Fresh water can come from a gallon jug, a sturdy water container, or a large freshwater tank. If you install a tank in your van conversion, you need water lines and a foot pump or electric pump (possibly with an accumulator) so you don’t have to wait for the water to flow.
Adding a filter to your water system can ensure your health and safety while living van life, especially if your water comes from sketchy sources. If you’re venturing off grid in that 4×4 Sprinter van, you’ll need a big fresh water tank or a good filter system.
For hot water, the easiest route is to heat it up on your stove. You can also install a small hot water heater if there’s room, or use an electric kettle to heat water for tea or washing up (again, you’ll need a legit electrical system for these options.
Cooking in Your Van Kitchen
A one- or two-burner camp stove can do double duty to cook food inside or out and can often be purchased for less than $100. If you prefer more permanent kitchen appliances in your van conversion, a two-burner stove or induction cooktop is a popular choice.
If your version of cooking includes baking, look at ranges from Dometic, Furrion, and other brands. These incorporate an oven and a cooktop, running on propane, alcohol, or even electric (12V or 120V). Budget at least $500-$700.
For quick and easy meals, consider a microwave or toaster oven. While not as common in campervans, these are must-have kitchen appliances for some van lifers. If that’s you, look for models that are compact and energy efficient.
How you’ll power your cooking is an important decision for van life. Some fuels require venting to be safe, and electric appliances demand adequate battery power to work well.
Refrigerator / Freezer
Unless you plan to shop on the daily, keeping food fresh and beverages cold is a must. If you enjoy ice in a cold drink (or ice cream for dessert) you might want a freezer (or a dual-zone fridge) in your camper van kitchen, too.
Chest-style coolers work well in small spaces, but if you don’t want to deal with the hassle of replenishing melting ice, consider going with a 12V portable refrigerator. You can buy van refrigerators that are small and compact, all the way up to dual-zone fridge/freezers.
Top-loading fridges fit well under bench seats or into large drawers, making them a go-to style for van life. If you’re like me and prefer a traditional upright fridge, you can choose an inexpensive AC dorm fridge or a purpose-built DC truck fridge or RV refrigerator.
The fridge form and size you select will impact your campervan kitchen layout as well as decisions about your electrical system and solar power. It’s best to make those decisions with your campervan kitchen layout in mind.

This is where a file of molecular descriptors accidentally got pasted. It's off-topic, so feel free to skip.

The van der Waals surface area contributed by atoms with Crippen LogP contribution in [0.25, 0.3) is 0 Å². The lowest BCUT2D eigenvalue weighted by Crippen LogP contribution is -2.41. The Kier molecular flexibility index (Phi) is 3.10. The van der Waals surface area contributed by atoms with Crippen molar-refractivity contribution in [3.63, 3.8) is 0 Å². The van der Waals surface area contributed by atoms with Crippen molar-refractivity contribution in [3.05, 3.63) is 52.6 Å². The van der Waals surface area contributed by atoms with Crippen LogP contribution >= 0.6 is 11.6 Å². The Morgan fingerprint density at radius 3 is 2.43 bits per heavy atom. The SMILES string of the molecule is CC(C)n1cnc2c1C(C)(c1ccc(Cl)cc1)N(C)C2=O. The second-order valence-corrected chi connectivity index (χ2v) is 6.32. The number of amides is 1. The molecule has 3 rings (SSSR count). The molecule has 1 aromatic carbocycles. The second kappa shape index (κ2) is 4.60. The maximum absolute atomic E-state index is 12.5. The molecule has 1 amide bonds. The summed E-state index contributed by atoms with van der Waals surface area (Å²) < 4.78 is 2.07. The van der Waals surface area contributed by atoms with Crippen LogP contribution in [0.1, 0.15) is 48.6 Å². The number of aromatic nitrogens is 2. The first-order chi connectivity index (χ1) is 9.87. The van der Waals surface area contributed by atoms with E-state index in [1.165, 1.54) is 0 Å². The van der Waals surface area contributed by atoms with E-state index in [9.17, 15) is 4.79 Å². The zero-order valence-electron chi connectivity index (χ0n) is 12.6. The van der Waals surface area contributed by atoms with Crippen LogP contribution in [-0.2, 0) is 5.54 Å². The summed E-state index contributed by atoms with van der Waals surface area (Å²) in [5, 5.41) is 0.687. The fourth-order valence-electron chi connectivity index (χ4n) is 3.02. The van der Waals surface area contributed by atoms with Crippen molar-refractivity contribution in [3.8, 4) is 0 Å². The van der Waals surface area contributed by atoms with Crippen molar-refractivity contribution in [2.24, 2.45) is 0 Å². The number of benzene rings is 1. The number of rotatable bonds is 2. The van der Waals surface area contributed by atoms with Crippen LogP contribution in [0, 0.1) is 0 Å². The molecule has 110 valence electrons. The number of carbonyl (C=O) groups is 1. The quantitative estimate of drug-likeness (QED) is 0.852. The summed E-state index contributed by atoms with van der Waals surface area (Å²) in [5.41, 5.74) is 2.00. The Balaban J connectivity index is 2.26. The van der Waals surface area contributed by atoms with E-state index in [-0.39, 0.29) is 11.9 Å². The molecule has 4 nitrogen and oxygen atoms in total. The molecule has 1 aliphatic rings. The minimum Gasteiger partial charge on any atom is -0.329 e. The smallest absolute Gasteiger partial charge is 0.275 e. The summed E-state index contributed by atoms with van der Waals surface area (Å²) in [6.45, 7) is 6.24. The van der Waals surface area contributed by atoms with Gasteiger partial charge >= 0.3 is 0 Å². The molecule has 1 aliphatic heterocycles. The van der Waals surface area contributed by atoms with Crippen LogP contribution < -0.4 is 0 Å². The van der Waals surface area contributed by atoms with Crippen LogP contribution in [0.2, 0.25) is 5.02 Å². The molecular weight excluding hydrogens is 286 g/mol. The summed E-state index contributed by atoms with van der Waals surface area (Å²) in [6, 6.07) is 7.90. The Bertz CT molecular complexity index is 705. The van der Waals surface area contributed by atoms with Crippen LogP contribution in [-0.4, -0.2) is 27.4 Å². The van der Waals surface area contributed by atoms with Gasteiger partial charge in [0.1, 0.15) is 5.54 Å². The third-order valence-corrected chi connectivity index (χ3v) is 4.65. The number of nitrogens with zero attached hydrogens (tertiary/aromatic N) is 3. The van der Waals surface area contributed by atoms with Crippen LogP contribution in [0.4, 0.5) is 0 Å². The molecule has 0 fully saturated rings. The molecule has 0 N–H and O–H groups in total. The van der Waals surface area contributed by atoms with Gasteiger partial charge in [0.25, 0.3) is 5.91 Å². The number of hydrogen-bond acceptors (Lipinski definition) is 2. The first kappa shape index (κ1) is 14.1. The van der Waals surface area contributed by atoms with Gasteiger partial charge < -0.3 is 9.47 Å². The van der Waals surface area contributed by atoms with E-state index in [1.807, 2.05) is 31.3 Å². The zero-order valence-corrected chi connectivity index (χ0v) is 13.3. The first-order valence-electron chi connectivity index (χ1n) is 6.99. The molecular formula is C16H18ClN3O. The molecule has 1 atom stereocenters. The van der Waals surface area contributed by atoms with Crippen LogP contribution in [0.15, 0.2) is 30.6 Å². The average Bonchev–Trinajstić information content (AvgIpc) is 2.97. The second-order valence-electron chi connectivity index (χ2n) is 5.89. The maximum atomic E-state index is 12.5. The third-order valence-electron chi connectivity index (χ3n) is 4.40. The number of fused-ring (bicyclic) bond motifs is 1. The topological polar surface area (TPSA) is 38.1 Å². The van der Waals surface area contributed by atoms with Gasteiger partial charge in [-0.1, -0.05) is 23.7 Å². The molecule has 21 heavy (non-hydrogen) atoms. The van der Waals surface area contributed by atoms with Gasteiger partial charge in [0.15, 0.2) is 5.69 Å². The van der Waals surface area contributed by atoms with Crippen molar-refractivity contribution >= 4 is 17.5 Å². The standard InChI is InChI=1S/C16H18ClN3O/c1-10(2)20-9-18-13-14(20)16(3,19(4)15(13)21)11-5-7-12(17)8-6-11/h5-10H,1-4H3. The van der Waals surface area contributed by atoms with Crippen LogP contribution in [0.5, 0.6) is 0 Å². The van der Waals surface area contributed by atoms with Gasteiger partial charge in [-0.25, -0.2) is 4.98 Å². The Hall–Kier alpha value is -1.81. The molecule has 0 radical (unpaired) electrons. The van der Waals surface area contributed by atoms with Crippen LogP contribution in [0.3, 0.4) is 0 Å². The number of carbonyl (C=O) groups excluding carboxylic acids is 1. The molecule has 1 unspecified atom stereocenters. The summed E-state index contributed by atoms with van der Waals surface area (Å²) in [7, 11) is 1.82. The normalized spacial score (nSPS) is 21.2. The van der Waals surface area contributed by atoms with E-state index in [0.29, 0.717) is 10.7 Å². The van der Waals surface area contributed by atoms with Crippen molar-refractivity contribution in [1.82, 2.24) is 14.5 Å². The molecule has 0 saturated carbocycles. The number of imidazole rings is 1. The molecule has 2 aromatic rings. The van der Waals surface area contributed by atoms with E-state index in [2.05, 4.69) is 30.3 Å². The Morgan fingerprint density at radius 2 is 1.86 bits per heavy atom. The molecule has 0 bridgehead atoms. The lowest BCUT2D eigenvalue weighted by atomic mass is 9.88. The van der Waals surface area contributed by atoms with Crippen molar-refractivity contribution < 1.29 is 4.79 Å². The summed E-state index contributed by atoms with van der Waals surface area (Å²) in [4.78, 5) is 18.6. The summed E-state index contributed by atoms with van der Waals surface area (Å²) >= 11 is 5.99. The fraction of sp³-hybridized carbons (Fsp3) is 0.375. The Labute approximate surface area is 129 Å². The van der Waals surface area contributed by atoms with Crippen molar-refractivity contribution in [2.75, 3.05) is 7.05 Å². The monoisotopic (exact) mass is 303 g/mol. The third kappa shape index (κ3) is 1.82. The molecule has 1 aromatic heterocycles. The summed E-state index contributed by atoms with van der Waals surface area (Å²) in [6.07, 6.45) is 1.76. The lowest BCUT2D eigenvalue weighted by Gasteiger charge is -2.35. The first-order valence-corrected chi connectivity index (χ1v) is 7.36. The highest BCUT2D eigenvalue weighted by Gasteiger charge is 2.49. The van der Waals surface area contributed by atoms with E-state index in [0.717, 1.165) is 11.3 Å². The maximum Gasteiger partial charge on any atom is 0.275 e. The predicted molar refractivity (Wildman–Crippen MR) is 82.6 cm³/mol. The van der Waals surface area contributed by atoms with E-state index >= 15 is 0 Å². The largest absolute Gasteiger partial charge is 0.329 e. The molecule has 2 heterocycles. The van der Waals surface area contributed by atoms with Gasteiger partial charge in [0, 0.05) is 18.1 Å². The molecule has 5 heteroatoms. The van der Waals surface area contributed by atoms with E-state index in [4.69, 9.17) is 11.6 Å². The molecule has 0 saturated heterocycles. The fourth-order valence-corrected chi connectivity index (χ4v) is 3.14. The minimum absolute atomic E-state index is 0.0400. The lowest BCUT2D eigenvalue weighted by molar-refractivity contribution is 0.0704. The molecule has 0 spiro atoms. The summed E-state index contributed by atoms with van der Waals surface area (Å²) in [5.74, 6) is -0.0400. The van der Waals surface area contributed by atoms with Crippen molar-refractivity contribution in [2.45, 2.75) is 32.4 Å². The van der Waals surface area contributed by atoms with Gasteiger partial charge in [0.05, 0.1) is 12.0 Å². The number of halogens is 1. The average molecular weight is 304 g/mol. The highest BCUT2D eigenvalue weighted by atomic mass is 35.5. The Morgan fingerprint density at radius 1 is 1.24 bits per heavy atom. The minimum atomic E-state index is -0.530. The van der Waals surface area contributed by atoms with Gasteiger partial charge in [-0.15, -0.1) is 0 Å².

Van Life Kitchen Storage
Camper van kitchens of all sizes need storage options for food, dishes, pots and pans, and utensils and cooking accessories. Many van kitchen layouts include both base cabinets and overhead storage for these items.
Many lovely Instagram posts feature knives magnetically attached to the backspace, spices hovering in under-cabinet racks, and fruit in hanging baskets. That may look good when you’re camped, but the only downside is that these items may not stay put when you’re riding around on Interstates and bumpy roads.
Plates, pans, cutlery, and cooking accessories are prone to slide around and rattle incessantly while driving your camper van, so securing kitchen gear is vital for safety (and your sanity).
Incorporating space-saving storage baskets, drawers, and organizers into your camper van kitchen design will keep things in place, provide easy access, and reduce damage. Small choices make a big difference: a fruit hammock is better than a fruit bowl, and your sink insert can double as a cutting board when it’s not extending your counter space.
Kitchen Designs for Everyone
Now that I’ve given you plenty to think about as you plan your dream campervan kitchen, how about some design inspiration? I’ve rounded up examples of some of the most popular, most practical, and most innovative campervan kitchen ideas I could find.
1. Top Designs for Camper Van Kitchens
There are a few tried-and-true kitchen layouts for camper vans, although they take shape in numerous ways. Use these camper van kitchen ideas as inspiration, and take galley design cues from these examples of the most popular kitchen layouts for van life.